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Will a refusal to offer a trial period make a redundancy dismissal unfair?

November 2018

Yes, the refusal of a contractual right to a four week trial period in an alternative role is very likely to lead to an unfair dismissal (EAT).

In George v London Borough of Brent, the EAT has made clear that a redundancy dismissal is very unlikely to be fair in all the circumstances where the employer fails to offer a trial period to which the employee is contractually entitled.


Ms George was employed as a library manager for the London Borough of Brent (the Council). The Council faced funding cuts and made the decision to reduce the number of its libraries from twelve to six and the number of library managers from six to two. Ms George went through a competitive process for the remaining roles, but was unsuccessful. Under the Council's contractual redundancy procedure, Ms George was offered a customer service officer role. This was at a lower grade and would have involved a change of work location. She would also have been line managed by someone who was formerly her junior and about whom she had previously made a complaint. There was a contractual right to a four week trial period in the alternative role. However, the Council wrongly stated that a trial period was not applicable in the circumstances. Ms George did not directly question this decision. She refused the role and was dismissed.


She brought an unfair dismissal claim to an employment tribunal. The tribunal found that the dismissal was fair. It found that the trial period would have made no difference to Ms George's decision to refuse the alternative role and commented that the claimant had only made the refusal of a trial period an issue for the purposes of the litigation.


The EAT disagreed. In fact, it disagreed twice, the same tribunal having dismissed the claim on the same basis after a remitted hearing. The EAT's judgment makes clear that the refusal of a contractual right to a trial period is very likely to make the dismissal unfair in all the circumstances. It comments that the tribunal wrongly focused on the claimant's attitude to the trial period and whether she would have been dismissed even if the trial period had been offered. While these would be relevant considerations at the remedies stage (as compensation can be reduced based on the likelihood that a claimant would have been dismissed even if the process was fair), they were not relevant when considering the fairness of the dismissal.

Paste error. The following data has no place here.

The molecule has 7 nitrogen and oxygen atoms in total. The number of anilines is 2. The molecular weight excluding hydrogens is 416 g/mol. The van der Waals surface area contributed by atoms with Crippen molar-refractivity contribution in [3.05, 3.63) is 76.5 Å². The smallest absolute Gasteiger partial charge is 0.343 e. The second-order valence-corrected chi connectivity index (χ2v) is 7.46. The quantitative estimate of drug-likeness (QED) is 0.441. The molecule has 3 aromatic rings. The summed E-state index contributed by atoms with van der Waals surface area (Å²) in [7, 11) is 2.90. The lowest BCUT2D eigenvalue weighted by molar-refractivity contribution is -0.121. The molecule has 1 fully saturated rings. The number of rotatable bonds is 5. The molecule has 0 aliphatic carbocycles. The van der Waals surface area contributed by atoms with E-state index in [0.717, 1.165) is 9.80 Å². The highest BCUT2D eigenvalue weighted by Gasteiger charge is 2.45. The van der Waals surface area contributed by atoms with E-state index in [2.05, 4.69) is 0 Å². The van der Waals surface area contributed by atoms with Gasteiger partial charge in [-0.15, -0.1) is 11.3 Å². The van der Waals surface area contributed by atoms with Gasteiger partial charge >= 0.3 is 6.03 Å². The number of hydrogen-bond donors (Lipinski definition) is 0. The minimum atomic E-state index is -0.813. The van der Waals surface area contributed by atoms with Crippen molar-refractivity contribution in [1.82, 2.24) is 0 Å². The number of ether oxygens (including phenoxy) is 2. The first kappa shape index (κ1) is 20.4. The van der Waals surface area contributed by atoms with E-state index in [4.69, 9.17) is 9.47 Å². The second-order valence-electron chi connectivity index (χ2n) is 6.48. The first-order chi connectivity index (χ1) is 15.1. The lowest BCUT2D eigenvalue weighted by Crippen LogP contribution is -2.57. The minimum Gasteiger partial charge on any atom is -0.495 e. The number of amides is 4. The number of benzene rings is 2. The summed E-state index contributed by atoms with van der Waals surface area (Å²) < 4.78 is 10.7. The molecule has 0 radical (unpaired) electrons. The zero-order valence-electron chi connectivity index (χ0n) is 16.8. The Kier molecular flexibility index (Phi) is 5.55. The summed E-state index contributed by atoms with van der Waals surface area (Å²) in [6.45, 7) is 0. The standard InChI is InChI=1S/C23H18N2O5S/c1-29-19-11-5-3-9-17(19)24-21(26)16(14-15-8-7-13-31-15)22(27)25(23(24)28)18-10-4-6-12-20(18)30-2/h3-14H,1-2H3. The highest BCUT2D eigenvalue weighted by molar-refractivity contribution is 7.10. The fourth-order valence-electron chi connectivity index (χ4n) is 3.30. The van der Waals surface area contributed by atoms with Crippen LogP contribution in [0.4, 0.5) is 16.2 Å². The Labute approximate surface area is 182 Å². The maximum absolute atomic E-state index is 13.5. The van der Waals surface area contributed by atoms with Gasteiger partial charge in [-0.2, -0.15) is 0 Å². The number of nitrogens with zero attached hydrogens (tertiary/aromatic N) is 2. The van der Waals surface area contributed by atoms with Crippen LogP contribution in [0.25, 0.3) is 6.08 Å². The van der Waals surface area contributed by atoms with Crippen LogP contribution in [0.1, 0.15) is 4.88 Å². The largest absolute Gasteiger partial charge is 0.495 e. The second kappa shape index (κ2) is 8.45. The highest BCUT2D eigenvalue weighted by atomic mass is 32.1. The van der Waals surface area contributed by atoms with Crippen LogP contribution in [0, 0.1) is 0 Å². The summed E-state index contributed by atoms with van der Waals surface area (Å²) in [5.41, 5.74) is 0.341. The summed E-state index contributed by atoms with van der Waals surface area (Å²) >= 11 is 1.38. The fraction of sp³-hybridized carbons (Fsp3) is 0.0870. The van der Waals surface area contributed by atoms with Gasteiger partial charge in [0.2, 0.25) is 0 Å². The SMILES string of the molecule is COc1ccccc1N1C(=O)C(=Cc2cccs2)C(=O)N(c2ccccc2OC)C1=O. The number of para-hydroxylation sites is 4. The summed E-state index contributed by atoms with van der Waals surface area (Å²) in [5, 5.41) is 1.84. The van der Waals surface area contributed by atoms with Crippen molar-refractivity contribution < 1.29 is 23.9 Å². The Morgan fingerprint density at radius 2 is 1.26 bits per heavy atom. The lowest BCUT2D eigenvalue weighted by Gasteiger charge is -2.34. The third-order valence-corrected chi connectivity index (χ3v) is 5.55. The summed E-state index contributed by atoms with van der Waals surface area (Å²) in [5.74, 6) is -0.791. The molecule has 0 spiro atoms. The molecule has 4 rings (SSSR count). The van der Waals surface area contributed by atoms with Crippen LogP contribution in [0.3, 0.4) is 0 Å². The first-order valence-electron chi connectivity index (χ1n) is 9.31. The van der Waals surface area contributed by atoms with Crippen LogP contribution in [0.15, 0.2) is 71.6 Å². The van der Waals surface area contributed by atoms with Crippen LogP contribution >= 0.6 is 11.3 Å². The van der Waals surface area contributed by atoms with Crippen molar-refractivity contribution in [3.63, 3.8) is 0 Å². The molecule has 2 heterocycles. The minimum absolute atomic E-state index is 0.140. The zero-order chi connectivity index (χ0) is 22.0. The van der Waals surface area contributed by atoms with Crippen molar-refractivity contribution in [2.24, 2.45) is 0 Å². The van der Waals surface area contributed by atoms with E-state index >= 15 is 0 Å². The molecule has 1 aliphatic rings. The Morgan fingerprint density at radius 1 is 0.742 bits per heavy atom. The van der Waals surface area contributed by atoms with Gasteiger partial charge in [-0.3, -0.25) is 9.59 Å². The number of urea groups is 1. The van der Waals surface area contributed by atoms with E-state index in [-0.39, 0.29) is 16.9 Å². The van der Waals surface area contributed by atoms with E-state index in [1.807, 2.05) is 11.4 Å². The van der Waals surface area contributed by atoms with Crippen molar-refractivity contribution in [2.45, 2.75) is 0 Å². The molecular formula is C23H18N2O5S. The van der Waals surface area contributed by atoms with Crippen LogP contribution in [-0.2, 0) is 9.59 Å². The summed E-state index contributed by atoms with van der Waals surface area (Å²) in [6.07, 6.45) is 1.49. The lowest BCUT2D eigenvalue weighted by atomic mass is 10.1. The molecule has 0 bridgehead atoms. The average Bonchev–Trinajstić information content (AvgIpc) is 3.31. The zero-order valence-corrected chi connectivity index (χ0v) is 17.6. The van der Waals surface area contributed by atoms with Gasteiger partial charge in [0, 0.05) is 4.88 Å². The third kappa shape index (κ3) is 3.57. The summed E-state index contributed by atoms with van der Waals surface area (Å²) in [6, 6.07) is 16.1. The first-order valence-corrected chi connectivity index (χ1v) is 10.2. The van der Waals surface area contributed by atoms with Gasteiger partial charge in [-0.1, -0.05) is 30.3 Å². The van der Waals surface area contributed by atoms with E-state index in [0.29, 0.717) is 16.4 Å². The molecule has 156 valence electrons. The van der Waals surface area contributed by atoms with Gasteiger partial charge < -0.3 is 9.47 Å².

Statutory trial periods


Although this case concerned a contractual trial period, readers will be aware, there is a statutory right to a four week trial period in an alternative role if the employee will be employed in a different capacity or place or if other terms and conditions of employment differ from those of current contract. If the conditions of the legislation are met, this trial period will occur whether the parties have agreed to it or not and the employee will still be entitled to statutory redundancy pay if either party terminates the employment during the trial period. Case law also suggests that an employer's refusal to agree to a trial period when the statutory right applies would make a dismissal unfair.

If you would like to discuss any aspect of this article further, please contact Alacoque Marvin or any other member of the Employment team on 0113 244 6100.

You can also keep up to date by following Wrigleys Employment team on Twitter

The information in this article is necessarily of a general nature. Specific advice should be sought for specific situations. If you have any queries or need any legal advice please feel free to contact Wrigleys Solicitors.

Alacoque Marvin View Biography

Alacoque Marvin

Solicitor
Leeds

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